Methotrexate Treatment for Ectopic Pregnancy
Ectopic pregnancy is an important cause of maternal morbidity and occasionally mortality. Deaths associated with ectopic pregnancy have declined, though approximately 75% of deaths in the first trimester and 9-13% of all pregnancy-related deaths are associated ectopic pregnancy. The main stays of management for ectopic pregnancy were surgery and medical treatment. Medical management with systemic methotrexate administration avoids the inherent morbidity of anesthesia and surgery is cost-effective, and also offers success rates comparable to surgical management, with no loss in future potential fertility.
However, although medical management using methotrexate is used commonly, there is no solid consensus regarding dose protocol. Currently, there are three methotrexate protocols for the treatment of an ectopic pregnancy, “multi-dose”, “single-dose”, or “two-dose”. Among them, the multi-dose protocol includes the administration of 4 methotrexate doses alternating with leucovorin (rescue regimen). As a result of the multiple dosing of methotrexate, side effects are more common. In contrast, the advantages of the single-dose protocol include elimination of a rescue regimen, lower incidence of adverse effects, and better compliance. However, the single-dose protocol was found to be associated with a considerably lower success rate as compared with the multi-dose protocol (88% versus 93%) in a recent meta-analysis. The two-dose protocol, which it balances efficacy and safety/convenience, was described as a cross between the multi-dose and single-dose protocols.
However, there were a few studies comparing between single-dose and two-dose protocol. The purpose of this prospective randomized trial was to compared the success rates of single-dose and two-dose methotrexate protocol for the treatment of tubal ectopic pregnancy.
Single-dose methotrexate protocol
Participants in the “single-dose protocol” group received intramuscular methotrexate at single dose of 50 mg/m2 on day 0 (the initial day of treatment). The β-hCG levels were then measured on day 4 and 7. If there was at least 15% β-hCG drop between day 4 and 7, the treatment was deemed successful and the participants were then followed with weekly β-hCG measurements until the results was negative. If a 15% drop on day 4 and 7 did not occur, a second dose was administrated on day 7 and β-hCG levels were then measured on day 11 and 14. Participants were referred for surgical treatment if β-hCG levels fell <15% between day 11 and 14.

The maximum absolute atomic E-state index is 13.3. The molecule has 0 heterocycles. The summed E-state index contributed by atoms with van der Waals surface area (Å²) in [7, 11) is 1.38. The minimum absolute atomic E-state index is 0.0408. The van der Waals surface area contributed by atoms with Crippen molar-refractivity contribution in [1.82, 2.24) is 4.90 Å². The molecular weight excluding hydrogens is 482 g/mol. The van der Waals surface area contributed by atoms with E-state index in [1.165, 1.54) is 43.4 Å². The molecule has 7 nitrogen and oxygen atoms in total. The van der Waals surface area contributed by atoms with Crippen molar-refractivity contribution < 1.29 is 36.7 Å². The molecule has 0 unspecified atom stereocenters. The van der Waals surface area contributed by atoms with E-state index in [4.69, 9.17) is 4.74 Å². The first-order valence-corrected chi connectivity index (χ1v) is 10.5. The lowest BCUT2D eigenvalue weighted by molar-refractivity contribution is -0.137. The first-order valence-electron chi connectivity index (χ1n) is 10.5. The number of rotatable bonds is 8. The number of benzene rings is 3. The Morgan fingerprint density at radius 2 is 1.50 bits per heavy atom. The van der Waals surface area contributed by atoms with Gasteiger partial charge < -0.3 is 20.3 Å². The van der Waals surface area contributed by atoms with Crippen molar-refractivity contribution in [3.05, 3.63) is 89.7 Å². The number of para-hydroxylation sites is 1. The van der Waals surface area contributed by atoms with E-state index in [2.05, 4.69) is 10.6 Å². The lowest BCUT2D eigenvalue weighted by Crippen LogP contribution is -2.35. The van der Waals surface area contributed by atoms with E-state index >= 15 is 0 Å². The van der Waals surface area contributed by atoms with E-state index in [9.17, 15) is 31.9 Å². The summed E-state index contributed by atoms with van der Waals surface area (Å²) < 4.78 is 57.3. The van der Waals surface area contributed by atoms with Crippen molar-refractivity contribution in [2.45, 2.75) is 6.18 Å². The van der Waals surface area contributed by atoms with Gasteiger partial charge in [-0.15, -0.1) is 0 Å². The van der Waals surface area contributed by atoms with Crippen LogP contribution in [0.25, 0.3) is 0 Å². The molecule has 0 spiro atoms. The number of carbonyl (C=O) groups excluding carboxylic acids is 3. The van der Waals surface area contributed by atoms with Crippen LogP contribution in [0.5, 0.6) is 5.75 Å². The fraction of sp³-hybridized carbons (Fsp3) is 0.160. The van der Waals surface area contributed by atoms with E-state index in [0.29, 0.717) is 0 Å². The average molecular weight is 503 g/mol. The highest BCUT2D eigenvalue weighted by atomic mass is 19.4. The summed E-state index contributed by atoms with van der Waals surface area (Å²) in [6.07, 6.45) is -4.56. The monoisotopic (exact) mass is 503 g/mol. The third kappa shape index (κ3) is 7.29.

Two-dose methotrexate protocol
Participants in the “two-dose protocol” group received intramuscular methotrexate twice at dose of 50 mg/m2 on day 0 and 4. A third dose of methotrexate was given on day 7 if β-hCG levels did not fall 15% between day 4 and 7 after two-dosing. A fourth dose was administered on day 11 if β-hCG levels fell <15% between day 7 and 11. Then, a final β-hCG level was checked on day 14. If a 15% drop was not seen, the medical treatment was deemed refractory and the patients were referred for surgical treatment.
treatment success [ Time Frame: Up to 8 weeks (normal recovery time after treatment) ]
Participants in both groups were considered a treatment success if β-hCG levels resolved to <5 mIU/mL without surgical intervention. The cases of participants who underwent surgical intervention were considered to have had treatment failure.